There are plot twists, secrets, and even some answers. I must admit though, that while I enjoyed this book I didn’t really ever find myself completely absorbed by it. I don’t think I felt as connected to the characters in this book for some reason.

That said, I’m glad I read it and to finally have some answers. It’s a very inventive series and I actually learned quite a bit in this book too. That ending though… is there to be a third book?

three-stars

Review: Kindred, A Graphic Novel Adaptation

January 31, 2017 in Book Reviews, Graphic Novel, Historical Fiction, Sci-Fi

I received this book for free from Publisher in exchange for an honest review. This does not affect my opinion of the book or the content of my review.

Review: Kindred, A Graphic Novel Adaptation Kindred by Octavia E Butler, John Jennings, Damian Duffy
Published by Abrams on 10th January 2017
Genres: Graphic Novel, Sci-Fi, Historical Fiction
Format: Hardback
Source: Publisher
Goodreads
four-stars

More than 35 years after its release, Kindred continues to draw in new readers with its deep exploration of the violence and loss of humanity caused by slavery in the United States, and its complex and lasting impact on the present day. Adapted by celebrated academics and comics artists Damian Duffy and John Jennings, this graphic novel powerfully renders Butler’s mysterious and moving story, which spans racial and gender divides in the antebellum South through the 20th century.

Butler’s most celebrated, critically acclaimed work tells the story of Dana, a young black woman who is suddenly and inexplicably transported from her home in 1970s California to the pre–Civil War South. As she time-travels between worlds, one in which she is a free woman and one where she is part of her own complicated familial history on a southern plantation, she becomes frighteningly entangled in the lives of Rufus, a conflicted white slaveholder and one of Dana’s own ancestors, and the many people who are enslaved by him.

Held up as an essential work in feminist, science-fiction, and fantasy genres, and a cornerstone of the Afrofuturism movement, there are over 500,000 copies of Kindred in print. The intersectionality of race, history, and the treatment of women addressed within the original work remain critical topics in contemporary dialogue, both in the classroom and in the public sphere.

Frightening, compelling, and richly imagined, Kindred offers an unflinching look at our complicated social history, transformed by the graphic novel format into a visually stunning work for a new generation of readers.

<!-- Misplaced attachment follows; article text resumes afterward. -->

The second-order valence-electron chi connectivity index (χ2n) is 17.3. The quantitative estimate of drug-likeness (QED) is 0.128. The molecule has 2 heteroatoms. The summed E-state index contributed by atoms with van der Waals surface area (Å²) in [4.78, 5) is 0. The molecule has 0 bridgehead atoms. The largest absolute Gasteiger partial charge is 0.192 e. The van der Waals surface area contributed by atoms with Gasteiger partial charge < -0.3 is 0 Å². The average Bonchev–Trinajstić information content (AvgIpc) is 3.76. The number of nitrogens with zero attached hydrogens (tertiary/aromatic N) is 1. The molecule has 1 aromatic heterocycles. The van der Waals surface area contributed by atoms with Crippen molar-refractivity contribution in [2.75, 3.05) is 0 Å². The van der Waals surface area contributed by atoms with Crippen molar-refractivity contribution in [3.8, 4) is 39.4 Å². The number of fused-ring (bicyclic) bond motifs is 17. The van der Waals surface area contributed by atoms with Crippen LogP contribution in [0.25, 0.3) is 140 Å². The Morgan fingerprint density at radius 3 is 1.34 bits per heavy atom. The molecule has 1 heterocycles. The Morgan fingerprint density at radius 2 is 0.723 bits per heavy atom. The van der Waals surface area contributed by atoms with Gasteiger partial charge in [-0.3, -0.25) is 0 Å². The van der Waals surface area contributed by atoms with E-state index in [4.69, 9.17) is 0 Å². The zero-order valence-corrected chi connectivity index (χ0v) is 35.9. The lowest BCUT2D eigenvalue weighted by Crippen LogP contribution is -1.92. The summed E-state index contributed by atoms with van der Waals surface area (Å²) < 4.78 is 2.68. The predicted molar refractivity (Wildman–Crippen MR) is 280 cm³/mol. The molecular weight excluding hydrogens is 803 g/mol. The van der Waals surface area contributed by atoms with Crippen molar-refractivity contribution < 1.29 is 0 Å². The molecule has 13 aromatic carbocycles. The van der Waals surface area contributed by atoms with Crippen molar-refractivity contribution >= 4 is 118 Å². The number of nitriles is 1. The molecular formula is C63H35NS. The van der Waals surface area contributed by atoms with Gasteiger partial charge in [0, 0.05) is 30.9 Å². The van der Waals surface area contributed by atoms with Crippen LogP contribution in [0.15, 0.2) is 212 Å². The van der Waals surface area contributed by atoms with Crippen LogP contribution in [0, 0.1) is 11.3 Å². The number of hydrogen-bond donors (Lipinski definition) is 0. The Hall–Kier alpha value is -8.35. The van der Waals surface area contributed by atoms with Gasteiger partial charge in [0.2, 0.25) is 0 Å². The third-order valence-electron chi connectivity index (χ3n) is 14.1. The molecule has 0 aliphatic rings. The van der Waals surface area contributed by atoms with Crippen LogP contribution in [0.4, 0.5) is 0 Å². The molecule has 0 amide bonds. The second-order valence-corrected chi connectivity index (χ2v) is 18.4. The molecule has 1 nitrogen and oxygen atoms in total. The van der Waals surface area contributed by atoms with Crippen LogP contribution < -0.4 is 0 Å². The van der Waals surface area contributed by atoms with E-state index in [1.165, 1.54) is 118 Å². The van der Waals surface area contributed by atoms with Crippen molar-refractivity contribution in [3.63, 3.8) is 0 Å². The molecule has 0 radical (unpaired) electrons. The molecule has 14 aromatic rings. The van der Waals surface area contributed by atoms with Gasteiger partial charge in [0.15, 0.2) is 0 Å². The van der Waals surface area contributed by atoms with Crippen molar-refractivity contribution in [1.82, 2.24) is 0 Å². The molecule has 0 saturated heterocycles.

Kindred by Octavia E. Butler is one of those books that has always been on my radar, but I’ve just never got around to reading. So when I saw there was to be a graphic novel adaptation, I thought it the perfect time to familiarise myself with the story – and swoon over the artwork (which you can see here).

Kindred is the story of Dana, a young black woman living in 1976. Inexplicably, she is persistently transported back in time to an 1800 plantation in the American South. Her life changes when she is there. She is not safe – a free black woman in a white man’s world.

Her trips back in time coincide with the actions of Rafe, the plantation owner’s son. As Dana spends time on the plantation awaiting her return to the 1970s she builds friendships with the plantation workers and slaves. Through Dana, her treatment and the treatment of those around her, we gain an insight into the lives of plantation slaves at that time.

This is such a powerful book. While I can’t speak to the original, this graphic novel adaptation works wonderfully. The imagery is stunning and definitely furthers the Kindred experience.

This isn’t an easy book to read. It’s emotional, heart-breaking at times. While classed as a science fiction novel this a book that is built around fact, history, and it educates the reader.

Having read the graphic novel, I now really want to read the original version of Kindred. I can already see why it has such a well-earned reputation, and I believe that this graphic novel adaptation is the perfect way to bring the story to a wider audience.

four-stars